America’s healthcare system is broken. If there is one statement on which the majority of Republicans and Democrats agree – along with employers and individuals and even some health plans – that is it. Fixing it will be another matter.
Hard numbers explain the sense of crisis – and why all the presidential candidates in recent US primaries felt the need to offer at least a partial blueprint for reform.
Since 2000, premiums have risen 91 per cent on average, while wages have risen 24 per cent, and there are now 47m people – 16 per cent of the population – without insurance for all or part of the year, though they include the young, fit and well-off who eschew cover.
But as worrying for the sense of national wellbeing is what is happening to a 25m-strong group known as the “under-insured”, whose plight is taking the healthcare crisis to the heart of the middle class.
Within this category fall people who have insurance but are being hit by out-of-pocket medical expenses that consume a disproportionately large slice of their income.
Their ranks have risen by a “startling” 60 per cent in five years, according to the Commonwealth Fund, the health research foundation, as small employers, in particular, curtail coverage in the face of rising premiums.
Cathy Schoen, a senior vice-president at the fund, says: “Under-insurance now affects more than 10 per cent of those earning between $20,000 and $60,000 a year. Today in America you can have health insurance and still go bankrupt if you get sick.” A Harvard study undertaken at a few years ago suggests that medical bills play at least a part in about half of all personal bankruptcies – affecting 2m Americans a year once dependants are counted in.
This happens in a country that spends $2,000bn a year on healthcare and rising, about half of it tax dollars and half private spending by employers and individuals. As a share of domestic product, that is half as much again as the next biggest spenders such as Canada and Germany. It is twice as much per head once the amounts have been adjusted for the cost of living.
Yet this expenditure does not deliver good results. The US is bottom of 19 countries for deaths in those aged under-75 for conditions potentially preventable by timely and efficient healthcare. And – on the latest figures available – it is improving on that more slowly than, for example, France, the Netherlands, Australia or even the UK.
A big international study two years ago found that middle-aged English people were far healthier than their US counterparts. “People just couldn’t believe it,” says Sir Michael Marmot, professor of epidemiology at University College London, who led the UK arm of the study. “They assumed that people would be better off if they received more healthcare.”
Europeans tend to view this picture with schadenfreude. But any tendency to smugness should be tempered by a proper appreciation of the US’s achievements.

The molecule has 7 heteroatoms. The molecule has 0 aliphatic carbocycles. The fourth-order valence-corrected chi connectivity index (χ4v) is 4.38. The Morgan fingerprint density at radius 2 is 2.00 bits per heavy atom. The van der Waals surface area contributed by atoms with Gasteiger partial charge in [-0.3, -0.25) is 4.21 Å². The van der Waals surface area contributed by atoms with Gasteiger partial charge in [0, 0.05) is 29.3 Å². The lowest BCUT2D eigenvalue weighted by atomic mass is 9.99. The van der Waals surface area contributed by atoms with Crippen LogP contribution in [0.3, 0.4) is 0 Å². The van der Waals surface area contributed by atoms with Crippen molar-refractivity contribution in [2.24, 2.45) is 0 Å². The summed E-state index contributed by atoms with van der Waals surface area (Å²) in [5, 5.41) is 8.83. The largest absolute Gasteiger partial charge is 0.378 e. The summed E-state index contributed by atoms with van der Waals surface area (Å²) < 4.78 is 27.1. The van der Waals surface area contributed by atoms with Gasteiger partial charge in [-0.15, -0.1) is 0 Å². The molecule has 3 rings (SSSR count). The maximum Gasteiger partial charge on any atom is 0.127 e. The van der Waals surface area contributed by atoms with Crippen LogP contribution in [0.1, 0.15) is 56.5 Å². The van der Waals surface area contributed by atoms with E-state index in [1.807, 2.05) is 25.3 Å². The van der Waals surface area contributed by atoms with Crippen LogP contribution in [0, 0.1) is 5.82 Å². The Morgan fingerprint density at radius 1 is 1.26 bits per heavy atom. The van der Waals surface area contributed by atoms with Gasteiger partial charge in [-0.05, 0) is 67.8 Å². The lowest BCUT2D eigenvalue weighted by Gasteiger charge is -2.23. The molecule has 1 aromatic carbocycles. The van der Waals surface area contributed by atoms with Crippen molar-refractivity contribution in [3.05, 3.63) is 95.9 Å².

While it may have some of the worst healthcare in the developed world, the US has much of the best medicine. Its research is cutting edge. It has academic complexes that combine healthcare and science at Johns Hopkins, Massachusetts General and Stanford that Europeans wish to emulate.
Kaiser Permanente, one of the better managed care organisations, has been shown to produce better care at lower costs than Britain’s National Health Service – a finding that has generated controversy in the UK.
And the best US surgical providers, along with some of the insurers with the best health management packages, such as UnitedHealth, Humana and Aetna, are gaining contracts in Europe, though on a small scale.
Furthermore, for all the dire statistics charting rising costs and shrinking coverage, Stuart Butler of the Heritage Foundation notes that the majority of working age Americans still have cover “and many still have first- dollar cover” – paying little or nothing up front. They may be worried about what is happening to friends and neighbours, but for them “healthcare is still pretty close to free to the consumer”. They will take some persuading, he says, that any change will not disadvantage them.
In addition, there is no agreement on the shape of the reforms. Presidential candidates John McCain and Barack Obama are offering radically different solutions.
Alan Weil of the National Academy for State Health Policy and Joseph Antos of the American Enterprise Institute both say the climate feels similar to the broad consensus that had arisen in the run-up to the ill-fated health plan from the Clinton administration in the mid-1990s.
Everyone agreed change was needed, but when it came to it, the answer was “yes, but not this reform”.
Uwe Reinhardt, professor of political economy at Princeton, also notes that, in so far as reform is aimed at restraining costs, “every dollar of expenditure is a dollar of someone’s income” – and they will defend it.
The states that are trying – Maine, Vermont and Massachusetts – have not found it easy. And the joint plan of a Republican governor and Democratic legislature ran into the ground in California last year.
Trish Riley, the governor’s director of health policy for Maine, which has made some progress in tackling coverage, cost and quality, tells the story of the health reformer who goes to heaven and asks: “Lord, will we ever get comprehensive health reform in the US?” God replies: “Oh, sure. Absolutely sure. Just not in my lifetime.”